Bauhaus, Academy, Manchester

Academy, Manchester

When director Tony Scott sought a band to provide the soundtrack for the vampire film The Hunger, Bauhaus were the only serious choice. Despite hailing from 1980s Northampton, the quartet were goth before it had a name. Their influence stretches from Sisters of Mercy to Marilyn Manson. They also defiantly raised the bar for rock pretension: grown men in make-up who were not afraid to sing lyrics like: "Mirrors multi reflecting this, between spunk-stained sheet and odorous whim."

Quite where the band have been in the past few years (a tomb?) is unexplained, but frontman Peter Murphy isn't one to let a developing bald patch halt what will surely one day be a complete metamorphosis into Dracula. Ghoulishly resplendent in - of course - black, he illustrates the anti-organised religion God in an Alcove by clambering into an alcove between the speakers and threatens to disembowel a missile-thrower during Terror Couple Kill Colonel. You don't get this from Bloc Party.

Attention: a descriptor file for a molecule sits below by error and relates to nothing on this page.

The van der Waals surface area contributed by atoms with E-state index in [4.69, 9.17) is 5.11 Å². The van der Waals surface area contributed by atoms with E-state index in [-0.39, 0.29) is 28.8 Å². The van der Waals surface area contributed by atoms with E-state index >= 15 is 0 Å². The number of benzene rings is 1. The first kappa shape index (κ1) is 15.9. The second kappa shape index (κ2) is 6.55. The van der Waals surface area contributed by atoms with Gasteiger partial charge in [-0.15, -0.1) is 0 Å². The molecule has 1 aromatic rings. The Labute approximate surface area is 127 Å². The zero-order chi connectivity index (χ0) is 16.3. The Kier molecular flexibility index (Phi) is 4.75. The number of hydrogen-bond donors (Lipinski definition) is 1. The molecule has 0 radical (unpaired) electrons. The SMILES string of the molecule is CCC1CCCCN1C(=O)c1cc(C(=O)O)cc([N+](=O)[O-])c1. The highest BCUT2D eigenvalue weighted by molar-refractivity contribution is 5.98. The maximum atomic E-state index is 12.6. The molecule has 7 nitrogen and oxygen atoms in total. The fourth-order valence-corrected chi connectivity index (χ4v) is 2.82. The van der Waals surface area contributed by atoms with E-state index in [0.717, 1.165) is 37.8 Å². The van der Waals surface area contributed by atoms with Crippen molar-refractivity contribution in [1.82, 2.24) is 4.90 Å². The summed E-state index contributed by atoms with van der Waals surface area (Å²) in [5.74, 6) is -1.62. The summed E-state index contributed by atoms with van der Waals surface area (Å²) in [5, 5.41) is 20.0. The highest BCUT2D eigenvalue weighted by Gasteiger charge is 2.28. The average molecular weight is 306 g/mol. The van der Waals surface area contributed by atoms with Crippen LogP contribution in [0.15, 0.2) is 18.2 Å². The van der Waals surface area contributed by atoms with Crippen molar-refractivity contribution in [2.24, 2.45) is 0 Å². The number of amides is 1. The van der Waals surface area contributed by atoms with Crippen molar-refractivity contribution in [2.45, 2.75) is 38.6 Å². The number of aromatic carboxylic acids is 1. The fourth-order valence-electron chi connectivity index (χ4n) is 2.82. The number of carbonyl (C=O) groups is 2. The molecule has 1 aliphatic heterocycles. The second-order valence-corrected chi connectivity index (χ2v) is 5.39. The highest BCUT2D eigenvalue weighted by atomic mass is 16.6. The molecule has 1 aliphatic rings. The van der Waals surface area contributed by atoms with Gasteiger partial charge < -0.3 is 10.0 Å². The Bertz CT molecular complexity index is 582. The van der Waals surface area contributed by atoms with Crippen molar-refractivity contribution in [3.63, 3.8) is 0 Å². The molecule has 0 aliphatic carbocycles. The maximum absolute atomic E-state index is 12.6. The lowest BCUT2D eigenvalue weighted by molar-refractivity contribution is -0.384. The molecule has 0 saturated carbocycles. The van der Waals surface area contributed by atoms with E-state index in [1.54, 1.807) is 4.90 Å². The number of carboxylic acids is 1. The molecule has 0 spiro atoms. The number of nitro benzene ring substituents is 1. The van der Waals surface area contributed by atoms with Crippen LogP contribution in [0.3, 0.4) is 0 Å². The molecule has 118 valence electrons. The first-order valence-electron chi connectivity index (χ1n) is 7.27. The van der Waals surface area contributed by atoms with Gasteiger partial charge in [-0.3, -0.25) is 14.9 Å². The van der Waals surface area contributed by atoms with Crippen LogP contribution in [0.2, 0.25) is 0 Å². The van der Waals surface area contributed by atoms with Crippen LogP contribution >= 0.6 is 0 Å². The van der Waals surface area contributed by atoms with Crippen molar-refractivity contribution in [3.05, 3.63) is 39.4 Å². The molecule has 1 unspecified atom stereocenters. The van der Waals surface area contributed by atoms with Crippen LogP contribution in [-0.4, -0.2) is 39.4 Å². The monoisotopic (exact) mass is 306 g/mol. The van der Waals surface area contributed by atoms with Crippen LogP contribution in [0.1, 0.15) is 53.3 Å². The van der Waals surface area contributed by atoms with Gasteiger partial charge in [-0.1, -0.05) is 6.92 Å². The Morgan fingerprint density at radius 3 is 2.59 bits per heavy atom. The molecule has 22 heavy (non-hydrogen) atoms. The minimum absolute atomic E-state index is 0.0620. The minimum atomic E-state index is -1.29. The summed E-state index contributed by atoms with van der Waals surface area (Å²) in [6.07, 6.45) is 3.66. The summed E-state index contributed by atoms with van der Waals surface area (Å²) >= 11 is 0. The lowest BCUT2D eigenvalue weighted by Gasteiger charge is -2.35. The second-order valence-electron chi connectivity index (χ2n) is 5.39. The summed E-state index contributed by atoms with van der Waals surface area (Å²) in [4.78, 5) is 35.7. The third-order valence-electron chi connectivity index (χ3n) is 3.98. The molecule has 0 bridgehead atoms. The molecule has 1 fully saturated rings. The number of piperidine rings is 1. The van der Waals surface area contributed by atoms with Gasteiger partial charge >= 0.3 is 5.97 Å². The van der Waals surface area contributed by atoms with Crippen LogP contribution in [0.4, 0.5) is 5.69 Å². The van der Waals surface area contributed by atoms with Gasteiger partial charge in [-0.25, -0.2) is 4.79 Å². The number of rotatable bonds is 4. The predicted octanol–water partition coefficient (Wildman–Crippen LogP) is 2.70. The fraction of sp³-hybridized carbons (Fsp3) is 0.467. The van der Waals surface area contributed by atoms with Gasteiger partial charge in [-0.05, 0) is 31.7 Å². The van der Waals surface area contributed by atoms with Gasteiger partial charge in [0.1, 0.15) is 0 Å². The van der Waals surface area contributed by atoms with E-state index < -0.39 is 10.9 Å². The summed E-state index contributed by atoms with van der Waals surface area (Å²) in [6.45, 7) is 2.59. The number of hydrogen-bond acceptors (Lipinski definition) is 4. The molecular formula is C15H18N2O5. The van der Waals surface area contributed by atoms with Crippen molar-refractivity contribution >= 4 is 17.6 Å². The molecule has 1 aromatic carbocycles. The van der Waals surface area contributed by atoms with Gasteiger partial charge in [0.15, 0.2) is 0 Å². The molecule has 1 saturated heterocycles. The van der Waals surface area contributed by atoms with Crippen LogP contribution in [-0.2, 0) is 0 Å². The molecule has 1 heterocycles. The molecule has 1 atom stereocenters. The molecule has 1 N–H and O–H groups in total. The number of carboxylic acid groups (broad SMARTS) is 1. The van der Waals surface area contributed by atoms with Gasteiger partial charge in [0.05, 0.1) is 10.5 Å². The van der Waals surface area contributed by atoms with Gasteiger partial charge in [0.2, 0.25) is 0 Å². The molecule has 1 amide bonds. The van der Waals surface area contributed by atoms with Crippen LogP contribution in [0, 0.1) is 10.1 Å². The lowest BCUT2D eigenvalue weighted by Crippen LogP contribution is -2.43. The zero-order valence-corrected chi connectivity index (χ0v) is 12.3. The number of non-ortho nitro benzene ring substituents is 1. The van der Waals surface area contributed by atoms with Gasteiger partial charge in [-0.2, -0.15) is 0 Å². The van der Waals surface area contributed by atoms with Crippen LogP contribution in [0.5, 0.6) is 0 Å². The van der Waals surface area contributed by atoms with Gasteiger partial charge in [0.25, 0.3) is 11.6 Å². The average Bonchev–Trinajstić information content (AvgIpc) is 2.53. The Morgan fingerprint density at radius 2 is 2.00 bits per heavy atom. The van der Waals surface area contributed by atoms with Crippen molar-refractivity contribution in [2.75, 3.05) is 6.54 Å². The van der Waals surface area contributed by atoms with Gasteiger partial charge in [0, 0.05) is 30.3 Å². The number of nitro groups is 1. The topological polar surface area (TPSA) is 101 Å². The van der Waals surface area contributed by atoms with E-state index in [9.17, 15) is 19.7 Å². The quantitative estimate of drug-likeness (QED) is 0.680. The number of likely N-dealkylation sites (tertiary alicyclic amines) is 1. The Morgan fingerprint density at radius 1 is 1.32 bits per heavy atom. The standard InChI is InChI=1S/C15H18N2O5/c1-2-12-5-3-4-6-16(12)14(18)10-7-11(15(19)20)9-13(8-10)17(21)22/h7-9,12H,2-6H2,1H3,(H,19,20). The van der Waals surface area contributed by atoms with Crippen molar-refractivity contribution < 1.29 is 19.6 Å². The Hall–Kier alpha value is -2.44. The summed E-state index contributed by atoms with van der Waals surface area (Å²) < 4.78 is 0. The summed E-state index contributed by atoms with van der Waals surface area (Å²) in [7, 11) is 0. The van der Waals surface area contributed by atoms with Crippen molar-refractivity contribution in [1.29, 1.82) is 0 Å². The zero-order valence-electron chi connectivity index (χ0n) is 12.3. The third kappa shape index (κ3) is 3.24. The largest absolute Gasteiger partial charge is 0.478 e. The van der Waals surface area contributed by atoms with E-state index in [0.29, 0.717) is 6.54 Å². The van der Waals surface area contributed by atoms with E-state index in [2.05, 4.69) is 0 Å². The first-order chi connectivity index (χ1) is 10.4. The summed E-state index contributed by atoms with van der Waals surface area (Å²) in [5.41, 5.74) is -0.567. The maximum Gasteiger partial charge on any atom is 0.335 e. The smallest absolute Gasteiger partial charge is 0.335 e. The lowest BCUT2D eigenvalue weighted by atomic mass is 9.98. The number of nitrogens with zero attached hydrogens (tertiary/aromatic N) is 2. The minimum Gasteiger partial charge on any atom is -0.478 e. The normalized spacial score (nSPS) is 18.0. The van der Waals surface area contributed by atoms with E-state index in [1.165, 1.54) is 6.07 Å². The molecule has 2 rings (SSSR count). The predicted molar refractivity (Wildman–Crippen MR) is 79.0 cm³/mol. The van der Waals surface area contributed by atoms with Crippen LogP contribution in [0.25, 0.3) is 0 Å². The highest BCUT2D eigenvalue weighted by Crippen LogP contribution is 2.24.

Even in their heyday, Bauhaus never played venues this big nor filled shows with as much effort or detail. They shun their more commercial material in favour of the more creative early stuff: songs with titles like Rosegarden Funeral of Sores sound like symphonies played inside a pressing plant. The tunes sound weirdly current, not least because the likes of punk-funk Kick in the Eye have been plundered by the Rapture.

With guitarists David J and Daniel Ash looking like cyborgs, Count Murphy is as watchable as a Hammer actor. Despite being several centuries old, he's cool - and wry - enough to halt David Bowie's Ziggy Stardust mid-climax, rush off for a costume change and return (to gasps) to end the song. When he finally vanishes under a voluminous cape during Bela Lugosi's Dead, there isn't an audience member alive not yearning to be undead.

Contributor

Dave Simpson

The GuardianTramp

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